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ICC Note: In yet another case demonstrating the shrinking space for dialogue in Egypt, five have been charged with blasphemy for a video mocking the jihadist group ISIS. The video that was never intended to be shared publicly has sparked outreach and now a teacher and students could face jail time if convicted.

05/07/2015 Egypt (Christian Post) Police in Egypt recently arrested five Coptic Christian children after angry Muslim mobs accused them of blasphemy for being featured in a circulated prayer video with their Coptic teacher that showed them making fun of the Islamic State terrorist organization.

In a report published Tuesday by Fox News on how Christians have become the target of Muslim extremists in the Minya Governorate in northern Egypt, it was reported that Muslim mobs in the village of Nasreya in Minya gathered around the residences of five Christian students and chanted that they had “insulted” Islam.

The angry Muslims claimed that the students and their Coptic teacher were guilty of blasphemy, which is a crime in Egypt, because their video mocked ISIS, a barbaric Islamic terrorist group that has claimed chunks of territory in Iraq and Syria and also has affiliate groups located in Egypt and Libya.

As the teacher was arrested and questioned by police over a four-day period, the mobs threw rocks at the homes of the students and demanded that their parents turn over the children to the local policing authority.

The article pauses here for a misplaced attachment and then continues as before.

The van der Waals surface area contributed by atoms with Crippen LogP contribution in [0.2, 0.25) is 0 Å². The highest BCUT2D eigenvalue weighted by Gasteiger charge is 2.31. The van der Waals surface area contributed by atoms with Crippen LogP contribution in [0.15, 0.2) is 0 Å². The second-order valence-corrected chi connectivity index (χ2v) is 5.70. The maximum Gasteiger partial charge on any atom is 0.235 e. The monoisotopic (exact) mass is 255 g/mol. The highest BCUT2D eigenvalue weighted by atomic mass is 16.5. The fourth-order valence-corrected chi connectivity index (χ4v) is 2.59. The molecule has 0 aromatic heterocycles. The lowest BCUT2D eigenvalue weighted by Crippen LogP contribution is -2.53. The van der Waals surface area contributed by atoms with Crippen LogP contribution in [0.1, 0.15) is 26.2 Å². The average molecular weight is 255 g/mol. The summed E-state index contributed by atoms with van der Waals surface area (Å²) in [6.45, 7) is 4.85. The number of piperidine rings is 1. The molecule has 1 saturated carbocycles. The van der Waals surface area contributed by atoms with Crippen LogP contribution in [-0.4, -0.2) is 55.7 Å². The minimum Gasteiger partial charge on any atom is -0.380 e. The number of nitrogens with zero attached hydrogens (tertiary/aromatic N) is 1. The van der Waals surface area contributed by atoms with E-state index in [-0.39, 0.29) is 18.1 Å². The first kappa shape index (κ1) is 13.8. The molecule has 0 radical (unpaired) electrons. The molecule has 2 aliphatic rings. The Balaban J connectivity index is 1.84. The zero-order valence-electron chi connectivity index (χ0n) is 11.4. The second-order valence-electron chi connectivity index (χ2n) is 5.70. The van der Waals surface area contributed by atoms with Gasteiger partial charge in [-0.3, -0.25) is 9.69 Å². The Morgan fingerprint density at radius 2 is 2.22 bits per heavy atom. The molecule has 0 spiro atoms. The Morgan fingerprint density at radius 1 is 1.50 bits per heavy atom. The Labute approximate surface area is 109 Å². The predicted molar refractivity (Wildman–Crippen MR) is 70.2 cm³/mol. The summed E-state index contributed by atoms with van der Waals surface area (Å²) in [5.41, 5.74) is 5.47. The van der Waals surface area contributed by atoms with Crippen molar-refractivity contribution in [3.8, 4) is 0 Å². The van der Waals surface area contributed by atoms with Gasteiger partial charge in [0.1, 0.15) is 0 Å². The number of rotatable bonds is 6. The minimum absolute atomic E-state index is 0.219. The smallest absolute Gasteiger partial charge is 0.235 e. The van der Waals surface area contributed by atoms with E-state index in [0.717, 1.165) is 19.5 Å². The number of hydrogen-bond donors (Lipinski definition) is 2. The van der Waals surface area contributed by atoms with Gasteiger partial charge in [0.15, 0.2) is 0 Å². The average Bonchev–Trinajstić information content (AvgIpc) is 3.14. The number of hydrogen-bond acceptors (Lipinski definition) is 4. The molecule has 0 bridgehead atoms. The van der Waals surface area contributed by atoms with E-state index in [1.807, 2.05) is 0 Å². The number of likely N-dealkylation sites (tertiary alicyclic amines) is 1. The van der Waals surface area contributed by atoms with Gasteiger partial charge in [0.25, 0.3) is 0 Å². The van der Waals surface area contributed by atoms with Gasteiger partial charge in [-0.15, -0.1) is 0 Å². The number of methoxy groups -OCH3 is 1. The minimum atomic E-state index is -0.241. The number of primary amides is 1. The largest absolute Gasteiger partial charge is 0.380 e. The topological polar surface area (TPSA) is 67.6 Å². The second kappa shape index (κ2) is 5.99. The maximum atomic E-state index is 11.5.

Mina Thabet, a Coptic activist, said that the children and teacher still remain in police detention, as well as other Christians who been victimized by Muslim attacks and accusations.

“We have five Coptic Christian children charged with blasphemy and insulting Islam,” Thabet explained. “We still have other open cases where Christians are charged with inciting violence as if they were the perpetrators, but where they were [actually] the victims.”

Todd Daniels, the Middle East regional manager for International Christian Concern, told The Christian Post on Wednesday that due to the corrupt nature of Egypt’s judicial system, the children could be sentenced to overly-long prison sentences.

“The case of the five arrested in Minya and charged with blasphemy represents yet another case of how Egypt continues to bend to the weight of extremist ideology,” Daniels wrote in an email. “A video – not even shared publicly – that mocked ISIS, a group that openly beheaded twenty Egyptian citizens, has already put these five in prison and may lead to lengthy prison sentences. Despite progress in terms of rhetoric from [Egyptian] President [Abdel Fattah el-Sisi], Egypt has pervasive persecution that continues to occur not only on the societal level but also in the judiciary.”

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